Congratulations! Your ponytail has matured
Q: I am in a quandary. My 25-year-old ponytail palm has sprung several strange, towering growths. I have attached photos. Can you tell me what is going on?
Cindy Durant, Clearwater
A: This is a cause not for concern, but for celebration. Your ponytail has reached adulthood and is getting ready to flower. The flower stalk will continue to grow to 3 to 4 feet and will be covered with a panicle, or spray, of white flowers and, if you are lucky, some fruit will set, housing seed for your next generation. I hope you're young enough to see the next generation through adulthood. A note of clarification. Ponytail, Nolina recurvata, is actually not a palm at all, but is in the agave family along with century plants, dracaenas and yuccas.
Orchids easy to grow in a live oak
Q: Can orchids be grown on a live oak tree? If so, what kind would be best and where could they be obtained?
Cornelia Gallagher, Palm Harbor
A: Yes, you can grow epiphytic (without soil) orchids in your live oak tree. The trick is to mimic as closely as possible the orchids' natural habitat, including light, water, temperature and growth habit, with light probably being the most limiting. Schomburgkia, Oncidium, Encyclia, Epidendrum are genera that will take high light. Phalaenopsis, Cattleya, Brassavola, Odontoglossum and Dendrobium would do better in shadier parts of your tree. Mount them on the south side of trunks and branches for increased light and away from north winds. Use cotton twine to attach larger specimens, and hot glue or Liquid Nails to attach smaller pseudobulbs or rhizomes. The best time to mount orchids is spring to give the plants all summer and fall for the roots to attach. Mist daily if it doesn't rain, and in no time your oak will be full of blooming orchids. Talk to the professionals at Allison's Orchids in Seminole or the Art Stone shop in St. Petersburg for recommendations.
Too much fertilizer harms podocarpus
Q: I live in south St. Petersburg and had four 6-foot podocarpus planted in October. They did fine for the first few months, but now two of the four are turning brown on one side. I fertilized with 666 in March, sprayed triazicide for spider mites in May, fertilized with 888 in May and water once a week. What could be my problem? Jim Huston, St. Petersburg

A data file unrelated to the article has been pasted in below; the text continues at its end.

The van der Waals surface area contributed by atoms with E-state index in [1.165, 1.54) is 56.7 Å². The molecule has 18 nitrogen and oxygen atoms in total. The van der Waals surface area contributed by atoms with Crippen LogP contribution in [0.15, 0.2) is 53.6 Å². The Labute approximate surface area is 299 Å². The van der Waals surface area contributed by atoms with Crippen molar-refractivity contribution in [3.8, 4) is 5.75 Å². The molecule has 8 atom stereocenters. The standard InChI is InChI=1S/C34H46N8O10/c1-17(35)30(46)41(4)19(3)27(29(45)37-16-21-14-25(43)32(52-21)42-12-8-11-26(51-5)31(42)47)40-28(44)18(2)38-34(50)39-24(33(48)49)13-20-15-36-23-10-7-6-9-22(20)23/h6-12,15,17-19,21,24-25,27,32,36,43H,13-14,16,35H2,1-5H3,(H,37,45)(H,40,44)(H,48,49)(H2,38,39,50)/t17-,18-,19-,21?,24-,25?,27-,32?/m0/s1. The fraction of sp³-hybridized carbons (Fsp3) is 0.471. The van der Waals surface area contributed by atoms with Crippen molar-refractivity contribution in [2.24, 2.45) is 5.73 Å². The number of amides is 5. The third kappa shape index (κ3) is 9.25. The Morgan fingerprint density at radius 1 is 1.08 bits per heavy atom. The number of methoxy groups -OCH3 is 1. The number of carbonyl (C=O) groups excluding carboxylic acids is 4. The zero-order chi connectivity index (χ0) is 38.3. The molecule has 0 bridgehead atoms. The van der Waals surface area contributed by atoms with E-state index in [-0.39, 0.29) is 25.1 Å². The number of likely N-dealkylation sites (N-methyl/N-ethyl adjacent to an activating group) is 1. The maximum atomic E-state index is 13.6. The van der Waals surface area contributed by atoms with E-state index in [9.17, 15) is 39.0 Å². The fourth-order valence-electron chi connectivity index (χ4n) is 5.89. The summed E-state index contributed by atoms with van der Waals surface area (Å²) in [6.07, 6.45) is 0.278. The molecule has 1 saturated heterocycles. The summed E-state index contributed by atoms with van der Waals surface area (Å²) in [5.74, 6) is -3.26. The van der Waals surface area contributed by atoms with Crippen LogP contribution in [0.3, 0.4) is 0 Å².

A: Fertilizer is the culprit here. You're killing your podocarpus with too much care! Podocarpus should not have a spider mite problem and one fertilization in four to six months is plenty. Using a hose, rinse as much fertilizer as possible away from the plants and continue to water to leach as much fertilizer as possible through the root zone. Hopefully what's left will recover.
Starting from scratch in front yard
Q: We are in the process of purchasing a home in Spring Hill and would like to make the front yard a "low-water/low-maintenance" area. It is sandy and there is almost no grass, so it would need a complete "redo" in any case. Although there is a sprinkler system installed, we would prefer to conserve water and have an attractive yard without an expensive arrangement requiring a lot of maintenance.
Tom and Irene McCarthy, Spring Hill
A: I would hire a certified landscape contractor (look for the FCLC notation) for what seems like a large project, including retrofitting your existing irrigation system to a low-flow, water-conserving one. You will need to decide how much of the yard will be lawn and how much will be developed into plant beds and ground covers. While in the design phase, choose a theme like native plants or a butterfly-attracting yard. By using low-flow irrigation and grouping plants in beds based on water needs, your plant palette is endless.